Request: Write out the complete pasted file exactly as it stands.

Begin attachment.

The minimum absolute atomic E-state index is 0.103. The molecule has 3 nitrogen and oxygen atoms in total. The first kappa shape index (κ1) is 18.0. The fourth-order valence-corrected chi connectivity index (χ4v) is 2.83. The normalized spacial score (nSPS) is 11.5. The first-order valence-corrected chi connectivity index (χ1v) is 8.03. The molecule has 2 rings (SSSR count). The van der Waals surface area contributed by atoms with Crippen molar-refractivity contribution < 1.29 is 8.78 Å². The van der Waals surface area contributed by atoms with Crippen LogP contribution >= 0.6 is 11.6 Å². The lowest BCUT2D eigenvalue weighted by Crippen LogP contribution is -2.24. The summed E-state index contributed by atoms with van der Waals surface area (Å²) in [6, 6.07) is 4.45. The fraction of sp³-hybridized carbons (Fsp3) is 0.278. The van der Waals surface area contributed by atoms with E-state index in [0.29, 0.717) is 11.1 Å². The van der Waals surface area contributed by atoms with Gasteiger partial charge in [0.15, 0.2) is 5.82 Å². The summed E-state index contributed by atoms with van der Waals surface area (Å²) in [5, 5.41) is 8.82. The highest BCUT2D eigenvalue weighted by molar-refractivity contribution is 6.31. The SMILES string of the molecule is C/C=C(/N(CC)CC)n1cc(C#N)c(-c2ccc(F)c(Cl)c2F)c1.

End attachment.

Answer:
The minimum absolute atomic E-state index is 0.103. The molecule has 3 nitrogen and oxygen atoms in total. The first kappa shape index (κ1) is 18.0. The fourth-order valence-corrected chi connectivity index (χ4v) is 2.83. The normalized spacial score (nSPS) is 11.5. The first-order valence-corrected chi connectivity index (χ1v) is 8.03. The molecule has 2 rings (SSSR count). The van der Waals surface area contributed by atoms with Crippen molar-refractivity contribution < 1.29 is 8.78 Å². The van der Waals surface area contributed by atoms with Crippen LogP contribution >= 0.6 is 11.6 Å². The lowest BCUT2D eigenvalue weighted by Crippen LogP contribution is -2.24. The summed E-state index contributed by atoms with van der Waals surface area (Å²) in [6, 6.07) is 4.45. The fraction of sp³-hybridized carbons (Fsp3) is 0.278. The van der Waals surface area contributed by atoms with E-state index in [0.29, 0.717) is 11.1 Å². The van der Waals surface area contributed by atoms with Gasteiger partial charge in [0.15, 0.2) is 5.82 Å². The summed E-state index contributed by atoms with van der Waals surface area (Å²) in [5, 5.41) is 8.82. The highest BCUT2D eigenvalue weighted by molar-refractivity contribution is 6.31. The SMILES string of the molecule is C/C=C(/N(CC)CC)n1cc(C#N)c(-c2ccc(F)c(Cl)c2F)c1.